The following article by Charles Hartley originally appeared in The Courier-Journal on 10 Oct 2012. It is archived here with additional information for your reading enjoyment.
John Marshall Harlan, a Kentucky native best remembered for his service on the United States Supreme Court, was twice instrumental in the defense of Lebanon Junction during the early part of the Civil War.
The first instance took place in September 1861. General William T. Sherman had arrived in Louisville on the 16th, just in time to hear a report that the railroad bridge at Lebanon Junction had been burned. It was also believed that Confederate General Simon B. Buckner was leading a force that intended to march on Louisville.
James Guthrie, then president of the Louisville & Nashville Railroad, told Sherman that just beyond Lebanon Junction were several high and important trestles which, if destroyed, would take months to replace. Sherman also learned that Muldraugh's Hill was a strong position that must not fall into the enemy's hands.
However, Sherman was, at that time, a general without an army. All that was available to him was General Lovell Rousseau's Louisville Legion, then camped across the Ohio River in Indiana, and a small number of Home Guards in Louisville. These were quickly gathered, and by midnight were aboard trains heading for Lebanon Junction.
Among the Home Guards was a unit named the Crittenden Union Zouaves under the command of then Captain Harlan. This company constituted the guard at General Sherman's headquarters, which was established in the hotel at Lebanon Junction.
Finding the wooden bridge burned, Sherman had the majority of his forces ford the stream and moved on to Muldraugh's Hill, leaving Brigadier General Richard W. Johnson in charge at Lebanon Junction with only Captain Harlan's company in place. Then Sherman sent a message back, indicating that he expected a fight, and ordered Johnson to send him five thousand rounds of ammunition.
Johnson gave this task to Captain Harlan who had to solve the problem of getting that ammunition across the river with the bridge down. According to Johnson's memoirs, Harlan "went back that night some two miles along the railroad and aroused a farmer, and told him to hitch up his wagon and prepare for a movement into the enemy's country. The farmer demurred, but, seeing that resistance was useless, he got up and harnessed his team. Then he was required to drive to the Junction, where there was a hand-car. This hand-car was placed on top and across the wagon body, and around it were placed the boxes of ammunition. About this time it was broad daylight, and Harlan started with the team for the crossing of the Rolling Fork. The stream was 'belly deep' to the horses, but was safely crossed. In order to direct the team, Harlan mounted the leader without a saddle. On reaching the south bank the hand-car was placed on the railroad track, the ammunition loaded on it, and then pushed to the top of the hill, and down grade to Sherman's headquarters."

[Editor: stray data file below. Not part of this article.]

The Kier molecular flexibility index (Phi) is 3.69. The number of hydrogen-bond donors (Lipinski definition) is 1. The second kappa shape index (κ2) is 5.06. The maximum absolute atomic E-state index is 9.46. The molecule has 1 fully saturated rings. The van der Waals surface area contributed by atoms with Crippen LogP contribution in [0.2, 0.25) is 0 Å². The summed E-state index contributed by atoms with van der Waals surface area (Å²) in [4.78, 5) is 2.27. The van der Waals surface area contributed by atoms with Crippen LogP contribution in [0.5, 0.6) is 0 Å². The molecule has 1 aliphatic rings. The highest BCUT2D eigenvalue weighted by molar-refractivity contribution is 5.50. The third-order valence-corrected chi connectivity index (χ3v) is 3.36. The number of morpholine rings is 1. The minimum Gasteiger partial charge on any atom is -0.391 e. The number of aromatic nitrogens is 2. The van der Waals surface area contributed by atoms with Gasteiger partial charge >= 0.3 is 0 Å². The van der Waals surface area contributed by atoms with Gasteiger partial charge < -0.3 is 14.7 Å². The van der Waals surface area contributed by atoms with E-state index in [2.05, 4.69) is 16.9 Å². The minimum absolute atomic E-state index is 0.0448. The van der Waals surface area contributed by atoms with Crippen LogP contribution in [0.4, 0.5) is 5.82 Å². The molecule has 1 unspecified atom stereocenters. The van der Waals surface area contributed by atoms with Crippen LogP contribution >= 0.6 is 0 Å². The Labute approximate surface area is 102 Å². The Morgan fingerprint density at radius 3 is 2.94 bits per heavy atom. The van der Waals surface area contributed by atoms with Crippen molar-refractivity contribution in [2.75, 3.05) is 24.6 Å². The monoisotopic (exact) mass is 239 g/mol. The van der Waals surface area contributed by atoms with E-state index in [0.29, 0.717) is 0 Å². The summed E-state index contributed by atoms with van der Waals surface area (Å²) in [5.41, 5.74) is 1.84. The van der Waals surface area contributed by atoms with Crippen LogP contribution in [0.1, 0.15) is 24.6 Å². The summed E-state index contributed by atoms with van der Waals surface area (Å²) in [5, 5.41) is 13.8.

Not long after this, on 27 Sep 1861, Harlan announced his intention to raise a regiment for the Union cause. Within a month the regiment was at capacity with Harlan as its colonel. It was designated as the Tenth Kentucky Infantry, and saw frequent action over the next year.
On Christmas evening 1862, Harlan's regiment was at Gallatin, Tennessee when he was ordered northward in pursuit of John Hunt Morgan's raiders. When he reached Bowling Green, he learned that Morgan was likely north of Munfordville, and that the railroad bridges and trestles in that area were in danger of being destroyed. This included the reconstructed bridge over the Rolling Fork River at Lebanon Junction.
After disembarking at Munfordville, Harlan moved his forces to Elizabethtown where he learned that Morgan was encamped on the Rolling Fork, where the Elizabethtown and Bardstown road crosses that stream. Sending his cavalry in advance, Harlan marched his infantry in that direction. Reaching the ridge above Morgan's encampment, the Union forces engaged the enemy with cannon and rifle fire which was returned. While this skirmish was taking place, two of Morgan's regiments and a portion of his artillery which had marched toward Lebanon Junction to destroy the bridge there, upon hearing the sounds of rifle and artillery fire, abandoned their task and returned to assist their brothers in arms.
After the rebels broke off the engagement, Harlan moved his troops to defend the bridge at Lebanon Junction and remained there until he was ordered back to Gallatin. He filed a report of his command's actions in which he stated, "I claim, for my command, that it saved the Rolling Fork Bridge, and most probably prevented any attempt to destroy the bridge at Shepherdsville, thus saving from destruction property of immense value, and preventing the utter destruction of the line of railway, by which our army, near Nashville, was mainly supplied."
Harlan served for another year, until the death of his father in February 1863, whereupon he resigned his commission and returned to Frankfort to support his family, and resume his law career. Soon after he was elected as Attorney General of Kentucky. He joined the Republican Party in 1868, and unsuccessfully ran for Kentucky Governor twice. Then, after his support for Hayes in the 1876 presidential election, Hayes nominated him to the United States Supreme Court the following year. He served on the court until his death in 1911, a man respected for his work on the bench, and now you know him as a leader of men as well.
Copyright 2012 by Charles Hartley, Shepherdsville KY. All rights are reserved. No part of the content of this page may be included in any format in any place without the written permission of the copyright holder.